Yamaha 10 inch sub. This will have to wait until we're done with apartment life. Someday the Vizio will also be upgraded to a 1080p projector. Someday when I have something called a salary.

Anyone else have any materialistic proclivities?

Tuesday, May 5

What is a person?

Next week I will be "defending" my Personal Theory of Counseling paper. Defending is in quotes because it's not a thesis. I have been working on the six-page monstrosity for a year and a half though. You can see some of the evolution of this section (progress?) by checking out a similar post I wrote at Mormon Matters last year. If anything this will give you all some insight into my view of earthlings (self included, of course!).

Here is my first section, on what a person is.
I. Nature of the Person
All human beings have individual minds, which vary in temperament and are capable of independent thought and action. These minds are called intelligences, and are eternal and without a beginning. In a natural yet mysterious process our Heavenly Father and Mother gathered these intelligences and combined them with their nature in embryonic form, creating our spirits. This nature includes a basic goodness and the ability to grow and become perfect like them. Our spirit enters our physical body when we are born.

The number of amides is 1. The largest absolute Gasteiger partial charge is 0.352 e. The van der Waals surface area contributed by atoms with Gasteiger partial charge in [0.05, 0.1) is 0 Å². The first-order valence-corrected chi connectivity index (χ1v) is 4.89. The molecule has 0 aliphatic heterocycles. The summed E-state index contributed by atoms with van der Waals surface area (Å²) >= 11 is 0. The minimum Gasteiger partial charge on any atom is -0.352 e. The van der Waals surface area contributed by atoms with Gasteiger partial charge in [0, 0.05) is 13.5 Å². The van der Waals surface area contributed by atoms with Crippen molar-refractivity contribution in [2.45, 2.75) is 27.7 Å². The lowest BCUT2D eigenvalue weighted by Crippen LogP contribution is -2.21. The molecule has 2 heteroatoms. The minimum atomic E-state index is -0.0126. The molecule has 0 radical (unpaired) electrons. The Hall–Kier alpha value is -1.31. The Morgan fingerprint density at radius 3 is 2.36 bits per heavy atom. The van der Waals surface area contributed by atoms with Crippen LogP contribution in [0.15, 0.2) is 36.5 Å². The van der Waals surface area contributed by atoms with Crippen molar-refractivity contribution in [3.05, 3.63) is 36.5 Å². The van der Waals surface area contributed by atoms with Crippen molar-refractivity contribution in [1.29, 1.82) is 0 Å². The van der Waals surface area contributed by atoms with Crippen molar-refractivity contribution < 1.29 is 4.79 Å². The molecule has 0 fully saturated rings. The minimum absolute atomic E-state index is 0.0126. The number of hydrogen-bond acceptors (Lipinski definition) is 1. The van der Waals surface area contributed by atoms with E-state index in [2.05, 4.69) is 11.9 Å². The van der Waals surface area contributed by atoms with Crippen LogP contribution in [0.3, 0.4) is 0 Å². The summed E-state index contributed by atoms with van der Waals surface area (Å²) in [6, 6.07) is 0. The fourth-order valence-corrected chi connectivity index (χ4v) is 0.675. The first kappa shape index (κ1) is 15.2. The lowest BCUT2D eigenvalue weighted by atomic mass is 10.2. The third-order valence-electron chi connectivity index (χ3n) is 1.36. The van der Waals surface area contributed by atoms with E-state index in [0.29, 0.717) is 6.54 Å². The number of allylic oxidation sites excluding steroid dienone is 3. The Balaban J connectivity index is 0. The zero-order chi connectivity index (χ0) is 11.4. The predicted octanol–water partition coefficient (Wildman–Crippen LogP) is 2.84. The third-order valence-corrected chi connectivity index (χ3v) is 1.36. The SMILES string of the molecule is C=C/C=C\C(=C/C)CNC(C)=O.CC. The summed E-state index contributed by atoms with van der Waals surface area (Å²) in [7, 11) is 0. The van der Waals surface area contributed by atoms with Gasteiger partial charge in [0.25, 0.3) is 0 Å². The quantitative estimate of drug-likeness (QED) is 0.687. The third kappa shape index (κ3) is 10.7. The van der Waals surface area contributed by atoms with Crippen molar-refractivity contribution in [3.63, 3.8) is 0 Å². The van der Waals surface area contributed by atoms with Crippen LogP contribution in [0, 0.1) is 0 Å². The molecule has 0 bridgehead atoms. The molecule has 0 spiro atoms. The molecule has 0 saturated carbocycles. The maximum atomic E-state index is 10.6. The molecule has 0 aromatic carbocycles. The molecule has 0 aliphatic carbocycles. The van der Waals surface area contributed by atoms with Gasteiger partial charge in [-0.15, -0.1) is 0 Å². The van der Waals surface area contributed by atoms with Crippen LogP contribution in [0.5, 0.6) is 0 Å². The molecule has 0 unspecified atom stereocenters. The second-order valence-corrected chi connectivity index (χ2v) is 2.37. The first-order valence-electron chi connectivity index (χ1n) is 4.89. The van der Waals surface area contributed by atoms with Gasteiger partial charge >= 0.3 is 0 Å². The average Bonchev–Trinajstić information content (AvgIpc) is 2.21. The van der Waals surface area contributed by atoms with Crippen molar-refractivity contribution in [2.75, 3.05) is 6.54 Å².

Human Beings:
1. Seek out safety and exploration.
2. Are growth-oriented.
3. Have free will.
4. Are born with heredity from their biological family.

5. Experience happenstance.
6. Have meta-cognitive and meta-emotional capabilities.
7. Seek out structure and values.
8. Get stuck in habitual ways of regulating emotions and managing stress.
9. Are able to create meaning.
10. Have the ability to forgive others and repair relationships.